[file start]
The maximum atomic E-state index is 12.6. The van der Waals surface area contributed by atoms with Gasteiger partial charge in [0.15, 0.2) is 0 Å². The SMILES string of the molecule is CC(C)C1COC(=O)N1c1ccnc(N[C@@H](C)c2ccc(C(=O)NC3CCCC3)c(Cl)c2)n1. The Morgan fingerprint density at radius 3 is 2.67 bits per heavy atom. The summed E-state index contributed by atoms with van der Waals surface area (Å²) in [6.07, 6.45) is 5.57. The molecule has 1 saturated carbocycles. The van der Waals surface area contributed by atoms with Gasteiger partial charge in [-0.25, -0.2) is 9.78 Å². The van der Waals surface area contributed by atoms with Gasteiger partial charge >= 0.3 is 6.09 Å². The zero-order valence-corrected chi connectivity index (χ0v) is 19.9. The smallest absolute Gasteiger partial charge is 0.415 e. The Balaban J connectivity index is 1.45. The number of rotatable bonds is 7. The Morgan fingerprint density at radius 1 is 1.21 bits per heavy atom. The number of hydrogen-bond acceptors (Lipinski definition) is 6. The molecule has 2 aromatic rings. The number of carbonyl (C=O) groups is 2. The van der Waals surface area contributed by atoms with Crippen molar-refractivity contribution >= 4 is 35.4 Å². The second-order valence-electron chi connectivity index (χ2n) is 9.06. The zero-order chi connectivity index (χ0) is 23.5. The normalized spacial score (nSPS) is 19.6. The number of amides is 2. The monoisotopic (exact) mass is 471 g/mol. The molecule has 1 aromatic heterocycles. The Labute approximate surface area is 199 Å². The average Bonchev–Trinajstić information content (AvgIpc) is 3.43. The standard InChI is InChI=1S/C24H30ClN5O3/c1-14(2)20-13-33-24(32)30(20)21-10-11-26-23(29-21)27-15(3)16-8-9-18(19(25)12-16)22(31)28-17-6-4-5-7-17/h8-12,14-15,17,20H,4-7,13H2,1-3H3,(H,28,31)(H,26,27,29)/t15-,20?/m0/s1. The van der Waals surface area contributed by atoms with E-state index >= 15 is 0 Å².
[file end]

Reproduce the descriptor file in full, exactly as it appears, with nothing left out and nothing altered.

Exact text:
The maximum atomic E-state index is 12.6. The van der Waals surface area contributed by atoms with Gasteiger partial charge in [0.15, 0.2) is 0 Å². The SMILES string of the molecule is CC(C)C1COC(=O)N1c1ccnc(N[C@@H](C)c2ccc(C(=O)NC3CCCC3)c(Cl)c2)n1. The Morgan fingerprint density at radius 3 is 2.67 bits per heavy atom. The summed E-state index contributed by atoms with van der Waals surface area (Å²) in [6.07, 6.45) is 5.57. The molecule has 1 saturated carbocycles. The van der Waals surface area contributed by atoms with Gasteiger partial charge in [-0.25, -0.2) is 9.78 Å². The van der Waals surface area contributed by atoms with Gasteiger partial charge >= 0.3 is 6.09 Å². The zero-order valence-corrected chi connectivity index (χ0v) is 19.9. The smallest absolute Gasteiger partial charge is 0.415 e. The Balaban J connectivity index is 1.45. The number of rotatable bonds is 7. The Morgan fingerprint density at radius 1 is 1.21 bits per heavy atom. The number of hydrogen-bond acceptors (Lipinski definition) is 6. The molecule has 2 aromatic rings. The number of carbonyl (C=O) groups is 2. The van der Waals surface area contributed by atoms with Crippen molar-refractivity contribution >= 4 is 35.4 Å². The second-order valence-electron chi connectivity index (χ2n) is 9.06. The zero-order chi connectivity index (χ0) is 23.5. The normalized spacial score (nSPS) is 19.6. The number of amides is 2. The monoisotopic (exact) mass is 471 g/mol. The molecule has 1 aromatic heterocycles. The Labute approximate surface area is 199 Å². The average Bonchev–Trinajstić information content (AvgIpc) is 3.43. The standard InChI is InChI=1S/C24H30ClN5O3/c1-14(2)20-13-33-24(32)30(20)21-10-11-26-23(29-21)27-15(3)16-8-9-18(19(25)12-16)22(31)28-17-6-4-5-7-17/h8-12,14-15,17,20H,4-7,13H2,1-3H3,(H,28,31)(H,26,27,29)/t15-,20?/m0/s1. The van der Waals surface area contributed by atoms with E-state index >= 15 is 0 Å².